So here I sit with story #3. The original plot was that Walter went off on a book tour of New England. Azalea went to Connecticut to surprise Walter and possible spend some quality time with him. She discovers that Walter was cheating on her (rightly or wrongly, it was never made clear). She drives off to where the adventure all began. While out on walk to clear her head, she gets killed by a drunk driver. At her funeral, her spirit (?) reappears at the wake. It also reappears at Walter's apartment. The story ends with a gunshot, leaving what happened to Walter (suicide?) hanging at the end.

Without even going through the trouble of re-reading this piece of garbage, I decided right off the bat to write it as a ghost story, using both the first and third p.o.v. throughout the story. I plan on having her narrate the main story, with the angels picking up the slack at certain points, and keeping the interior portion in the third.

In keeping with my preferred writing flavor, the working title of the story is called A Lascivious Limbo. By no means (I hope) will this be the final title, as the cattle call for title suggestions will continue right up until I put this bad boy in it's proper order.
Update on the WiP: I have finished the second story for this novel (which is actually story #5). The end result was about sixty-four pages, totaling 24,608 words. As it stands right now, the total word count for the novel is 41,013 (total page count 108). I started work on the third story on 3/23, after taking a week off from completing the second one. The second one took me about six months to finish, stretched out over two years. I'm hoping that this one will take me about three months to complete.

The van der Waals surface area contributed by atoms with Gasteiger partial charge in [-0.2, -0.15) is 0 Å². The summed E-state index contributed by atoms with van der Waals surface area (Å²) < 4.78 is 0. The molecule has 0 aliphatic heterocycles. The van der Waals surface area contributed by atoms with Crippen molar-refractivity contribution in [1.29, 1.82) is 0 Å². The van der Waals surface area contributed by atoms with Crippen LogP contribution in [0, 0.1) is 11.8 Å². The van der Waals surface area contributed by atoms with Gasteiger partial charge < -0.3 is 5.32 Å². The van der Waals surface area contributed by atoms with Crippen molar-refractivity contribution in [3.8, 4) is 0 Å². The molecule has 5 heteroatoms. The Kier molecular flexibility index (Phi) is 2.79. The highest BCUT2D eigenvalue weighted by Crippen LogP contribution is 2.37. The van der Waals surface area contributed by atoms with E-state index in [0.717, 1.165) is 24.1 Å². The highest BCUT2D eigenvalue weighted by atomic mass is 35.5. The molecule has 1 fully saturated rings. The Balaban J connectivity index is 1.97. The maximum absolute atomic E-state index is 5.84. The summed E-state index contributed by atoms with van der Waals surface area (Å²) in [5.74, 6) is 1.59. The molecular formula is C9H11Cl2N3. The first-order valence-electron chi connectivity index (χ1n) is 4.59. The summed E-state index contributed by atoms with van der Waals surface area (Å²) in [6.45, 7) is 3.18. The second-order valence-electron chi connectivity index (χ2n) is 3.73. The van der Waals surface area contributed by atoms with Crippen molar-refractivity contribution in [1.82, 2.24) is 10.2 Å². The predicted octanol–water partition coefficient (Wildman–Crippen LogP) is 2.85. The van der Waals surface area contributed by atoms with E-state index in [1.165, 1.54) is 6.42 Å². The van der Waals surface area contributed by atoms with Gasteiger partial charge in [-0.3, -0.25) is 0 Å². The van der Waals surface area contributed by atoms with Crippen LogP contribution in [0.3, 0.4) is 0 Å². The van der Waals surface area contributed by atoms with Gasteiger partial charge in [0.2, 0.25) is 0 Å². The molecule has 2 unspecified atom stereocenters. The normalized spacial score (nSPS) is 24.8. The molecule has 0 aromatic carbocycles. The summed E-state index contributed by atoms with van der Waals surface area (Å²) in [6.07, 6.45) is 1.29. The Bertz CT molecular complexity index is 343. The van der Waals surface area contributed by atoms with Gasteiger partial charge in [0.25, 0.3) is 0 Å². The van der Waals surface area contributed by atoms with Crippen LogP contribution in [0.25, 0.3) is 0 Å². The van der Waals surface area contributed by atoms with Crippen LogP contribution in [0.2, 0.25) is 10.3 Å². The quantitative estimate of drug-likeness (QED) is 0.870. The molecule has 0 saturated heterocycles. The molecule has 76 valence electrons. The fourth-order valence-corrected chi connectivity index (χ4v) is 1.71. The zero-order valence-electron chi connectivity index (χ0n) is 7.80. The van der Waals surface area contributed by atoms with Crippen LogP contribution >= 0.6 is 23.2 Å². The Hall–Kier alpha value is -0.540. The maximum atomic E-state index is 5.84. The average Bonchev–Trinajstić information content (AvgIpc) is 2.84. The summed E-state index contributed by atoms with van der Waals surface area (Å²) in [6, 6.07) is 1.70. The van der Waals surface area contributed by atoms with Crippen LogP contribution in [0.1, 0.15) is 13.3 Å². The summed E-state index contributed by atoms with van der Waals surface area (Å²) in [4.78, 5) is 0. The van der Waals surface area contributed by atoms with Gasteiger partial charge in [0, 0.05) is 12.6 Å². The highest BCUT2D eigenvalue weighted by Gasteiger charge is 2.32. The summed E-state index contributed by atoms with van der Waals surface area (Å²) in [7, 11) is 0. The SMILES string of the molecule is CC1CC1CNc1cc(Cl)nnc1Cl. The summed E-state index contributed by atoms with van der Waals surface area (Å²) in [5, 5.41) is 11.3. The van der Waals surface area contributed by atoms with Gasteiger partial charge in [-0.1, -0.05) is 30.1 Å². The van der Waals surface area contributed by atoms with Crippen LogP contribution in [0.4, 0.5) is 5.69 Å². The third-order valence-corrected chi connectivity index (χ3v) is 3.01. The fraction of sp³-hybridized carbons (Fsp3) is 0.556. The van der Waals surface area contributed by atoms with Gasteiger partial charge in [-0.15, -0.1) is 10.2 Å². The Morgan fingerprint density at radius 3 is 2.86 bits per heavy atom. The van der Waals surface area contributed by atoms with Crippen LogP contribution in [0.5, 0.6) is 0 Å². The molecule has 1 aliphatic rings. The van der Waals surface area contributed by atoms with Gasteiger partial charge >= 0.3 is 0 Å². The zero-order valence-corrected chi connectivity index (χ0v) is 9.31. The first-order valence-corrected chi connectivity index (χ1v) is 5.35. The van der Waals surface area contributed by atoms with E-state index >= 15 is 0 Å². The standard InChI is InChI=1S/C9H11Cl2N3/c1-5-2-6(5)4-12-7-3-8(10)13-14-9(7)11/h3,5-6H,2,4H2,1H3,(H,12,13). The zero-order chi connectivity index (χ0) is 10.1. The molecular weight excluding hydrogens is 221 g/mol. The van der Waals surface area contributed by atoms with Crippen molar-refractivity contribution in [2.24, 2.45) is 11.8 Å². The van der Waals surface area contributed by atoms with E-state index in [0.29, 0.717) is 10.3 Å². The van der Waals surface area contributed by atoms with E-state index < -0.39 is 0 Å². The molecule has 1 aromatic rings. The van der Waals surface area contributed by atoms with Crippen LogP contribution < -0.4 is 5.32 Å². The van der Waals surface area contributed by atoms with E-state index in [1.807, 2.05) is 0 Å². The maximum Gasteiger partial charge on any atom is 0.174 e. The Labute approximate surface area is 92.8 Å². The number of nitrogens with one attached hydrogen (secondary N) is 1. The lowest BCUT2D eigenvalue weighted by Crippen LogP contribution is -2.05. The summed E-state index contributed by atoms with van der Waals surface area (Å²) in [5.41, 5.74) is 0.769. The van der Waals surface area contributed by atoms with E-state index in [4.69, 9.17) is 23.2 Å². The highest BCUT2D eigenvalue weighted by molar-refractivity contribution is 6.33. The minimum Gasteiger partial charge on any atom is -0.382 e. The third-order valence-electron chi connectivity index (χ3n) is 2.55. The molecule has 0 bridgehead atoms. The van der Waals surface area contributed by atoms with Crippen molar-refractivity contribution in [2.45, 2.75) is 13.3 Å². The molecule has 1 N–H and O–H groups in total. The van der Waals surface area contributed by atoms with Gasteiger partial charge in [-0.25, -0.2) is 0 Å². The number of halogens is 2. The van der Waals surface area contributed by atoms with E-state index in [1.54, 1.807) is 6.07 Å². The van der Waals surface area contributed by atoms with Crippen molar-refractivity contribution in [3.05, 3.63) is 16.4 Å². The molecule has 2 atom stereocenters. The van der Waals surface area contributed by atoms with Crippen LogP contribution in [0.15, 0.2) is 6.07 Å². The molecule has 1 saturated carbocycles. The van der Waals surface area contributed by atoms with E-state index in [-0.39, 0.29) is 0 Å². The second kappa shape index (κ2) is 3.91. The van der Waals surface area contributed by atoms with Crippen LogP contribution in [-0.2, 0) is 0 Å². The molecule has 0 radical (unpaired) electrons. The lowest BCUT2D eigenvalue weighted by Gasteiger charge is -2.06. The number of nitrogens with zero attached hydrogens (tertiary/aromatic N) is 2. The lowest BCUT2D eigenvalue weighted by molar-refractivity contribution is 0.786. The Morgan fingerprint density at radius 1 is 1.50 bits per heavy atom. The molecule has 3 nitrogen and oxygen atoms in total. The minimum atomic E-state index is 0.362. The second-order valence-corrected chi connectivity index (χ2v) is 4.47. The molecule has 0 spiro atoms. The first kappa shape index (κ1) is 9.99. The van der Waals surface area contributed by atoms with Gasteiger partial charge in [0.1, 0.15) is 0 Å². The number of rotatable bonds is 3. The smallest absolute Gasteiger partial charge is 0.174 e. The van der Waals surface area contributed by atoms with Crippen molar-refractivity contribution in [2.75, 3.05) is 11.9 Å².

1. It's all a process, reading, writing, learning, revising, editing, revising again rewriting. But eventually it just becomes a way of life, where you wouldn't have it any other way. Best wishes on Story #3, it's got a lot of great angles going on there!

  2. Very true.

    I've learned alot over the past couple of years on how to write and how not to write.

    Interestingly enough, this story is actually moving quite well for me. I've already gotten five and a half pages written already.

    It may be a little drenched with the item that people have bashed me over the head with the most, but at least I got a proper handle on how to write it without turning people off.

  3. A painter paints.

    And a writer writes!